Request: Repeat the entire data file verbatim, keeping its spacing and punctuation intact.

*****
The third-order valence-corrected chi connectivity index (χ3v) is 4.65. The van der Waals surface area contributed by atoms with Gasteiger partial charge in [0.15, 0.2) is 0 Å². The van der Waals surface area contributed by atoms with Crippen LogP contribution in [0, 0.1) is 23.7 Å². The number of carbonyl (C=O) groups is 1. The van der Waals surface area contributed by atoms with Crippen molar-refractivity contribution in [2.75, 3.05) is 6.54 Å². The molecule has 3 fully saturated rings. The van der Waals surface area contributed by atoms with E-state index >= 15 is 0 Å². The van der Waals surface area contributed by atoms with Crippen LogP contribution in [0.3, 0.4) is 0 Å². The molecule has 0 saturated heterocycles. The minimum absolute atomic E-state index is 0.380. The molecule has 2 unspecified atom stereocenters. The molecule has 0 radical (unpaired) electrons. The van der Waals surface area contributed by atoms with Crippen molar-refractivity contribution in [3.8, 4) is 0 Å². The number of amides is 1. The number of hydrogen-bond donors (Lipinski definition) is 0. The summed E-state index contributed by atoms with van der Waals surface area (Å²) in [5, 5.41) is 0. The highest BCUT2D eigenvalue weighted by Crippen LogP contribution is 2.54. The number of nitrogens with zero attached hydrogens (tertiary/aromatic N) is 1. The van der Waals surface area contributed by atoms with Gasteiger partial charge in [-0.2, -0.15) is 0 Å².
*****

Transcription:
The third-order valence-corrected chi connectivity index (χ3v) is 4.65. The van der Waals surface area contributed by atoms with Gasteiger partial charge in [0.15, 0.2) is 0 Å². The van der Waals surface area contributed by atoms with Crippen LogP contribution in [0, 0.1) is 23.7 Å². The number of carbonyl (C=O) groups is 1. The van der Waals surface area contributed by atoms with Crippen molar-refractivity contribution in [2.75, 3.05) is 6.54 Å². The molecule has 3 fully saturated rings. The van der Waals surface area contributed by atoms with E-state index >= 15 is 0 Å². The van der Waals surface area contributed by atoms with Crippen LogP contribution in [0.3, 0.4) is 0 Å². The molecule has 0 saturated heterocycles. The minimum absolute atomic E-state index is 0.380. The molecule has 2 unspecified atom stereocenters. The molecule has 0 radical (unpaired) electrons. The van der Waals surface area contributed by atoms with Crippen molar-refractivity contribution in [3.8, 4) is 0 Å². The number of amides is 1. The number of hydrogen-bond donors (Lipinski definition) is 0. The summed E-state index contributed by atoms with van der Waals surface area (Å²) in [5, 5.41) is 0. The highest BCUT2D eigenvalue weighted by Crippen LogP contribution is 2.54. The number of nitrogens with zero attached hydrogens (tertiary/aromatic N) is 1. The van der Waals surface area contributed by atoms with Gasteiger partial charge in [-0.2, -0.15) is 0 Å².